Tuesday, March 29, 2011

Isla Beata

Mr Mac anchored off of Isla Beata
OK, picture this: blue water, white beach, swaying palm trees, colorful native fishing boats, and warm, friendly people.  Sounds like a tropical island cliché, right?  Maybe, but it describes Isla Beata to a T.  This island off the southwest coast of the Dominican Republic is a must-see if you’re in the area.  You can only reach the island by boat and, unlike the islands farther east along the coast, there aren’t dozens of day boats ferrying multitudes of tourists here.  The palm-lined beach is in the northwest corner of the island; farther south are high rocky bluffs.  The only buildings here are the Marina de Guerra (coast guard) outpost, and fishermen shacks lining the beach.  The shacks are patchwork quilts of small pieces of wood, corrugated tin, and whatever other building materials were available, but seemingly well-constructed, and everything is neat and clean.  Fishing boats are moored off the beach, with some pulled way up on the sand.  When we arrived, the Marina de Guerra officers came out to the boat to welcome us, check our papers, and invite us ashore.  Very friendly folk, as were the fishermen we passed when we walked along the shore.  At the north end of the beach were a couple of half-built/ruined block buildings and a two-story watch tower, and a concrete sidewalk that led nowhere, making you wonder what used to be here.  The north shore of the island is hell rock that looks barren, but as you pick your way across it, you see that much vegetation has taken hold.  In the holes in the rocks were succulents with fat, oval leaves; a low ground cover with small, shiny green leaves; grasses in deep holes that had accumulated some soil; very prickly catci; and several low plants with yellow flowers.  There was an entire beach of conch shells, old and bleached black and white, and when we walked across them, it was like the scene in the movie Return of the King where Aragorn, Legolas, and Gimli are walking across all of the skulls that crunch under their feet.  The north shore overlooks the Canal de Beata, the channel that runs between the island and the Dominican Republic mainland.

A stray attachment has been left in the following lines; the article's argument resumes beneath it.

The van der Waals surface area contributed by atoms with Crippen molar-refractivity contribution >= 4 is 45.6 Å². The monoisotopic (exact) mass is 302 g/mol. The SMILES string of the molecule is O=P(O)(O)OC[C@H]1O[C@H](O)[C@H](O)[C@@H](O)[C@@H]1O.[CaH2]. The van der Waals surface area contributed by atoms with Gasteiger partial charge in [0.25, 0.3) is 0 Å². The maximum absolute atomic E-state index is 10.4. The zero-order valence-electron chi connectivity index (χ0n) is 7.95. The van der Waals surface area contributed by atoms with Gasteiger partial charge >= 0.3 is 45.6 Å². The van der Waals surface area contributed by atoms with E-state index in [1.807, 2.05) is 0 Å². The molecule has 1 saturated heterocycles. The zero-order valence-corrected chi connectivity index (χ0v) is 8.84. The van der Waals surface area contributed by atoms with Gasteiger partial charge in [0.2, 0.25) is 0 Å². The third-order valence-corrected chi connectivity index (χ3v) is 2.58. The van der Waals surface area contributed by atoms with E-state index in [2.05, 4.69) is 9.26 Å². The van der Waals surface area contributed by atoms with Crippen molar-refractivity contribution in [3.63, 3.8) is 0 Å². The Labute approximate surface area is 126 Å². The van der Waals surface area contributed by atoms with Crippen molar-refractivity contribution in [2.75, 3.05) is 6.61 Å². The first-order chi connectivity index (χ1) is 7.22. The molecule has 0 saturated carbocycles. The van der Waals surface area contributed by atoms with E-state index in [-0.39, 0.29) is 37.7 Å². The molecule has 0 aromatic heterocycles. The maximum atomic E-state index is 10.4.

The guides mentioned how cruisers may be hit up for tips by the Marina de Guerra officers encountered.  We were pleasantly surprised when all these guys asked was whether we could make any copies of their despacho form (you are required to get a despacho to go from one port to the next), and if we had any books, Spanish or English, to pass on.  “¡Muy importante!” said the commandante of the books, and I can see why, since there’s little in the way of diversions here, and no place nearby to escape to if you need a change of scenery.  We took the despacho form to the boat, scanned it, and printed out a couple dozen copies, and brought them back in along with the pile of books we’d already read.  Chris also gave them a signed copy of Scimitar Moon, figuring that coasties would appreciate the nautical theme.  We’ll certainly stop back at Isla Beata if we’re ever in the neighborhood again.  Beautiful place and great people.
Chris readying the kayak to go for a paddle

No comments:

Post a Comment